DATE: May 4, 2009
PARTIES: University of Toronto v. A. A-A.
Hearing Date(s): April 14, 2009
Ms. Roslyn M. Tsao, Chair
Professor Louis Florence, Faculty Panel Member
Ms. Elena Kuzmin, Student Panel Member
Mr. R. Centa, Assistant Discipline Counsel, for the University
No one appearing for the Student
Ms. Lucy Gaspini, Academic Affairs Office, UTM
Trial Division – s. B.i.1(a) of Code – forged document – Letter of Permission for Visiting Student Admission Application – hearing not attended – reasonable notice of hearing – see Code and s.6(3)(b) of Statutory Powers Procedure Act – efforts to effect proper service not negated by failure to review emails or check ROSI mailing address – forgery confirmed by Professor – finding of guilt – prior academic offence – academic success – charges not responded to – recommendation that the Student be expelled as per s. C.ii.(b)(i) of Code; and permanent notation on academic record
Student charged under s. B.i.1(a), and alternatively, s. B.i.3(b) of the Code. The charges related to allegations that the Student submitted a forged Letter of Permission for a Visiting Student Admission Application. The Student did not attend the Hearing and did not respond to the charges. The Panel considered whether reasonable notice of the Hearing had been provided pursuant to the Code and the Statutory Powers Procedure Act, particularly s.6(3)(b). The Panel considered the fact that none of the emails sent to the Student were returned to the sender and that his step-sister confirmed his email address. The Panel found that the Student had received or ought to have received reasonable notice of the charges and Notice of the Hearing. The failure of the Student to have reviewed his emails or check his ROSI mailing address did not negate the University’s efforts to effect proper service. The Hearing proceeded without the Student. According to the evidence submitted by the University, the Student, when confronted with the allegations, claimed that he did not have time to get the required letter from his home university so he made up the letter and forged a signature. The University tendered an affidavit sworn by the Professor at the Student’s home university, whose name and purported signature appeared on the letter. The Panel accepted the evidence, noting that there was no prejudice to the Student because he was not in attendance at the Hearing and therefore did not require the opportunity to cross-examine the Professor. The Professor confirmed that she did not write or sign the letter that contained her allegedly forged signature. Based on the evidence submitted by the University, the Panel found that the Student was guilty of the charges. The Panel noted that the Student had been previously found guilty of forgery by the University and served a one year suspension; that the Student had had modest success at the University; and that the Student had not responded to the charges nor appeared at the Hearing. The Panel found that the Student may have caused a diversion of resources and could have denied other worthy candidates from being accepted. The Panel recommended to the President, further to s. C.ii.(b)(i) of the Code, that the Student be expelled from the University; and that a permanent notation be placed on the Student’s academic record indicating that he had been expelled for academic misconduct.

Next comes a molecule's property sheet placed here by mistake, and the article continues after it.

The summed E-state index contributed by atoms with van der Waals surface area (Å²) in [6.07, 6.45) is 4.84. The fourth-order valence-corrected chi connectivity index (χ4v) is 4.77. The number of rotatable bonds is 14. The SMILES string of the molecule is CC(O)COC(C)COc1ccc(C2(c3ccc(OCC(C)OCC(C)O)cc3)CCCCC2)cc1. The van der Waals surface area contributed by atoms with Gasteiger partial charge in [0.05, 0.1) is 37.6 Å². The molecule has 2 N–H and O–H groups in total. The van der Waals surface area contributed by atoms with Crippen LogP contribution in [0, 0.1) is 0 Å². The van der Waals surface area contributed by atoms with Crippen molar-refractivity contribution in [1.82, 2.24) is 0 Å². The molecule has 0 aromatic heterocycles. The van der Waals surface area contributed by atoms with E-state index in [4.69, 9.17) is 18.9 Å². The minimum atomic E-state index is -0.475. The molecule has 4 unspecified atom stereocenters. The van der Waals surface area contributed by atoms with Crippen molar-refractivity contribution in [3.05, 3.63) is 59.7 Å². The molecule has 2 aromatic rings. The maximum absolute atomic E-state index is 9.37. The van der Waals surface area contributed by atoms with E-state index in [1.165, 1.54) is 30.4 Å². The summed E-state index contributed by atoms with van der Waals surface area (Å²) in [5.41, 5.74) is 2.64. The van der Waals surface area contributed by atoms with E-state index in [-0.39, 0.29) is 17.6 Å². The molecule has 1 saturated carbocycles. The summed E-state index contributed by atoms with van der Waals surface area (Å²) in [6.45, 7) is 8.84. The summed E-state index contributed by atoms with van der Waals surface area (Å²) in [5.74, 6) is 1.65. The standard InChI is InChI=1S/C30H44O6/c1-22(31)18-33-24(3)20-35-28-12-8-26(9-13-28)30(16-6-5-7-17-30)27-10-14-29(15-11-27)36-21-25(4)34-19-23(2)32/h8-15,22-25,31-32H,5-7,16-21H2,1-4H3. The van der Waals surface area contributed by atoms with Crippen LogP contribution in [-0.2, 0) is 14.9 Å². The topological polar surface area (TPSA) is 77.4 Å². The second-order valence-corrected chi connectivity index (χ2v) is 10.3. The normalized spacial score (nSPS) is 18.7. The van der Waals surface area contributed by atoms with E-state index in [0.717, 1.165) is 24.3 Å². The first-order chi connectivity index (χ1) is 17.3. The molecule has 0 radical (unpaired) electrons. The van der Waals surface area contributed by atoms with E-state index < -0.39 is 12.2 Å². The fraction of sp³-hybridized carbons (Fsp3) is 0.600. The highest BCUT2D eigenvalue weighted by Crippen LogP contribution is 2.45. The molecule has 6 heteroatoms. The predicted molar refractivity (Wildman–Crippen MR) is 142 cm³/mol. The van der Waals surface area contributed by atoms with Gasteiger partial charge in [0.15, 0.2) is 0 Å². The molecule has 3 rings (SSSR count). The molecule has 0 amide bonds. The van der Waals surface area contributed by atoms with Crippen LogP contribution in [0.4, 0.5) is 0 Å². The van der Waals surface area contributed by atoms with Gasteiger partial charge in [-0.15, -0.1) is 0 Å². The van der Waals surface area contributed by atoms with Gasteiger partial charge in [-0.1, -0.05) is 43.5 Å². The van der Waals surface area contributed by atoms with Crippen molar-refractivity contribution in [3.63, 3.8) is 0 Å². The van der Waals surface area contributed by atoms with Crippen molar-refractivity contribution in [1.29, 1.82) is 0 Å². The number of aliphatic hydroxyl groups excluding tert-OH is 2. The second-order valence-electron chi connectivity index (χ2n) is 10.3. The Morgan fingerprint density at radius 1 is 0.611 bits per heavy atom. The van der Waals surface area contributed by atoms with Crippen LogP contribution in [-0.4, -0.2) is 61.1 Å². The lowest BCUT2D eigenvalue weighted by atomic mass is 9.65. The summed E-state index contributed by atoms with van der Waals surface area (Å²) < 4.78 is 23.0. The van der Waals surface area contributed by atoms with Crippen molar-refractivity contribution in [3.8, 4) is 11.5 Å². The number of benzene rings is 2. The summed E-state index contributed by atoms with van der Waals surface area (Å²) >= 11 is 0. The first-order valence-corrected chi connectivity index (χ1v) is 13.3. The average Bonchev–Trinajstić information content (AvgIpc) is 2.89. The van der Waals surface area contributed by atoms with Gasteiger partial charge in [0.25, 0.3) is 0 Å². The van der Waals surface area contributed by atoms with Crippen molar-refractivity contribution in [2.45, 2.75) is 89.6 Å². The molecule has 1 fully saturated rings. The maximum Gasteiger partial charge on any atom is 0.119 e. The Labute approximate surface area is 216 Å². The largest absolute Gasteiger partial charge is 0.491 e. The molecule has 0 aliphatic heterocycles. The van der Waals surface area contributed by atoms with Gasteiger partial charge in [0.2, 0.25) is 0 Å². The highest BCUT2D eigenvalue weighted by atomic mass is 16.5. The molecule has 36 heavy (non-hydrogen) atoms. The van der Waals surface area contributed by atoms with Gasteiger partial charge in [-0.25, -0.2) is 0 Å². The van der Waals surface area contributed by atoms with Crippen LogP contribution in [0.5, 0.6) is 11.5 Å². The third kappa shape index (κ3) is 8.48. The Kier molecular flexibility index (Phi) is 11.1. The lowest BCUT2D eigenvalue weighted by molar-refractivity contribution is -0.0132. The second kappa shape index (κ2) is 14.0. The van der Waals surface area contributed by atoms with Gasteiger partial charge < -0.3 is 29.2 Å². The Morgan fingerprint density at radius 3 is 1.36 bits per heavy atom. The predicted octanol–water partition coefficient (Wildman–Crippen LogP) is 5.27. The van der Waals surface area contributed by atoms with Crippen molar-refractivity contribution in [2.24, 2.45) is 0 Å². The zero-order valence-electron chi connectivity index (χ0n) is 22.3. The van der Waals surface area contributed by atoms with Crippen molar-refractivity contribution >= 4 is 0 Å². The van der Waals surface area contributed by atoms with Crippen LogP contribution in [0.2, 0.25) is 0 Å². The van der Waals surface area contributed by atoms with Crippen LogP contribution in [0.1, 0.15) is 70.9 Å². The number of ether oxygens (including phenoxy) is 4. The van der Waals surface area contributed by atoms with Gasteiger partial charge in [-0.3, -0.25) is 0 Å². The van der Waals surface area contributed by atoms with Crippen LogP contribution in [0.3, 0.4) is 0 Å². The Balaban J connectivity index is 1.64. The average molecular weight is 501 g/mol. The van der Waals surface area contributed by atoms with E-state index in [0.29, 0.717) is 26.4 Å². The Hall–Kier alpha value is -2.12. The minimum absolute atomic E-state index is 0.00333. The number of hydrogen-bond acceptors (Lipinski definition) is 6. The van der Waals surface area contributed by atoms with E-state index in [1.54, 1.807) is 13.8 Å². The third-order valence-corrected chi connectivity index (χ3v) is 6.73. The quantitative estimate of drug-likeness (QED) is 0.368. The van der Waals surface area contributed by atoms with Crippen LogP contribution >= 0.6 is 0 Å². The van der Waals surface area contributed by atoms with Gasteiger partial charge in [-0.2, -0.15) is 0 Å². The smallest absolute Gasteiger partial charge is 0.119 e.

DATE: May 4, 2009